During that same time, the state has earned a reputation for manipulating election laws, said Wendy Weiser, director of the Democracy Program at New York University’s Brennan Center for Justice.
“Florida is the poster child for politicized election administration,” Weiser said. “The debacle in Florida in 2000 is part of what gave birth to this movement of tinkering with the rules before major elections,” she said, referring to the recount of the results in the race between George W. Bush and Al Gore, ultimately decided in Bush’s favor by the U.S. Supreme Court. “It taught the nation that the rules can make a difference in outcomes.”
This year, U.S. District Judge Robert Hinkle struck down parts of a new Florida statute that reduced the time limit for groups registering voters to turn in forms before they face increased fines. The provision was highlighted the plight of Jill Cicciarelli, a high school teacher in New Smyrna Beach, Florida, who faced thousands of dollars in fines after helping about 50 students fill out forms and then turned them in after the deadline.
Groups signing up voters must still register with the state and mark each form they collect with a state-provided identification number under the remaining provisions of the law.
The state is also defending against a lawsuit that the Justice Department joined over the way Secretary of State Ken Detzner purges non-citizens from the registration rolls.
In addition, it’s fighting a federal citizens’ lawsuit filed July 27 that seeks to undo a cut in the number of early voting days.
Black voters disproportionately rely on early voting, the plaintiffs claim. More than half of black voters cast their ballots before Election Day in 2008, according to state data. The suit was filed by local voters, including West, the volunteer driver, U.S. Representative Corrine Brown, a Jacksonville Democrat, and the Jacksonville chapter of Atlanta- based Southern Christian Leadership Conference.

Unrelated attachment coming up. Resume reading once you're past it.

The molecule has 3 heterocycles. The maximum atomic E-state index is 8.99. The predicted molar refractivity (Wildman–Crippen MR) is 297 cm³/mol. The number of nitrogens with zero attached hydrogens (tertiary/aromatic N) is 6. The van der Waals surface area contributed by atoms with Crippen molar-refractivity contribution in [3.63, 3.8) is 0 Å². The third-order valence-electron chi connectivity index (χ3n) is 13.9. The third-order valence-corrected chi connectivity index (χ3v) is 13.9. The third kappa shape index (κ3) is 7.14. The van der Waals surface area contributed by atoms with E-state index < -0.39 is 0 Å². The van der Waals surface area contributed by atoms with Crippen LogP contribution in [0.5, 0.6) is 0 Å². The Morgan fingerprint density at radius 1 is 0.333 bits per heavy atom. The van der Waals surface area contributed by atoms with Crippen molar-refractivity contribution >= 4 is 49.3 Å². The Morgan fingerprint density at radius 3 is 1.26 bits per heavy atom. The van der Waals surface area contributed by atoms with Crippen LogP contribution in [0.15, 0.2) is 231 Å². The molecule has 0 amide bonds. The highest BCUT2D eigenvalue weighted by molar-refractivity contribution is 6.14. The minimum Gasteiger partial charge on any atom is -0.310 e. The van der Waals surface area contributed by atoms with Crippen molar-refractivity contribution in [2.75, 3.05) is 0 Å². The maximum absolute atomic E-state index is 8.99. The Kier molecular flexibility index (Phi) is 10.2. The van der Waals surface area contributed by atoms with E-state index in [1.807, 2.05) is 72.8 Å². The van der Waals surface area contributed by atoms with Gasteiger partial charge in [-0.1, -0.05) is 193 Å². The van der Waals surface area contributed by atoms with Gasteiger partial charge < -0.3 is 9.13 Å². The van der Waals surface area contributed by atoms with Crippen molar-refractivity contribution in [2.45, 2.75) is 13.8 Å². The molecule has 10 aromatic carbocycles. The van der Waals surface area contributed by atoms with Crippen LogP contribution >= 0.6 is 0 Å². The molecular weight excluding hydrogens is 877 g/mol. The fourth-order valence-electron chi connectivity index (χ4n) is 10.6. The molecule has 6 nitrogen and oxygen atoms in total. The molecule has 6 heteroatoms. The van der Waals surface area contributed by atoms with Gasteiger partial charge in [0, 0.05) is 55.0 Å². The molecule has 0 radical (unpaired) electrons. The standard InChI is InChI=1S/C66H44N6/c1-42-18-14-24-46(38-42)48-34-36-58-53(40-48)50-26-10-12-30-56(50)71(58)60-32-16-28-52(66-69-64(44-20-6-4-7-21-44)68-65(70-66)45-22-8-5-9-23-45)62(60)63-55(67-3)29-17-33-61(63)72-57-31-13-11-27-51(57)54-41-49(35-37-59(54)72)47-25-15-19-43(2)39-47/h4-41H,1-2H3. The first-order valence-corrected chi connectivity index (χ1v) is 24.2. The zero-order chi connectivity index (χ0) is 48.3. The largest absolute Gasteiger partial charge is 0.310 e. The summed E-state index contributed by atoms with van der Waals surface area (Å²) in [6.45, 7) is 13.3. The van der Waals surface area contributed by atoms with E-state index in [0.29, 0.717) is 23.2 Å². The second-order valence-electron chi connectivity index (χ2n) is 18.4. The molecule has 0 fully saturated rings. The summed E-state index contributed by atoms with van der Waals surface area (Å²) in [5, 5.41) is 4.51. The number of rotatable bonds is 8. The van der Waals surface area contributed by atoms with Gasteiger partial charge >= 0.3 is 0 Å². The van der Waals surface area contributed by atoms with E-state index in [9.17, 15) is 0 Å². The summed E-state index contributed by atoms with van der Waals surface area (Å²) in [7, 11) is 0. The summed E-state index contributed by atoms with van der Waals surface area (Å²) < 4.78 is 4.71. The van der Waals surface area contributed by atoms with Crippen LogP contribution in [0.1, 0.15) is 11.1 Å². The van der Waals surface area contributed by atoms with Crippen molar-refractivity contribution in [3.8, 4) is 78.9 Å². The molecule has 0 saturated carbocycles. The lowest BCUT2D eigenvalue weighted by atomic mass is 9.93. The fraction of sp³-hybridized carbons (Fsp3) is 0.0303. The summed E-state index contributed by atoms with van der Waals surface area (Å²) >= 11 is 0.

The law cuts the number of days to cast early ballots to eight from 14 while keeping the total hours for early voting at 96. The final Sunday of early voting was eliminated.
“People have a right to make their decision at the last minute,” said R.L. Gundy, a Baptist pastor and president of the South Christian Leadership Conference’s state chapter.
State Representative Dennis Baxley, an Ocala Republican who sponsored the election law, disputed that the changes would give Republicans an advantage.
“Are they saying that certain people don’t know how to participate and you have to treat them in some different way? That’s a racist implication in and of itself,” Baxley said. “Our law is the same for everyone.”
Steve Schale, who directed Obama’s 2008 campaign in Florida, has said Obama won the Sunshine State before Election Day thanks to a record 4.4 million voters who cast their ballots at early voting sites or through the mail that year. It was the first time in Florida that Election Day accounted for less than half of total turnout.
The campaign also helped register thousands of new voters. Almost 579,000 voters cast ballots in Florida for the first time in 2008, almost all of whom were Hispanic or black, according to U.S. Census data. Turnout among voters less than 25 years old increased from 39 percent in 2004 to 49 percent in 2008.
As of June 30, there were 11.4 million registered voters in Florida, or 0.1 percent less than the 2008 rolls, according to state data. In each of the past three presidential elections in Florida, by contrast, the number of registered voters grew by at least 9 percent and as much as 18 percent from four years earlier.
Some groups, including the Florida League of Women Voters suspended registration drives for a year after the new law was passed. The League resumed its registration drive in June after Judge Hinkle’s decision.
“We just don’t know how far behind we are,” said Deirdre MacNab, Florida League of Women Voters president.
To contact the reporter on this story: Michael C. Bender in Tallahassee at firstname.lastname@example.org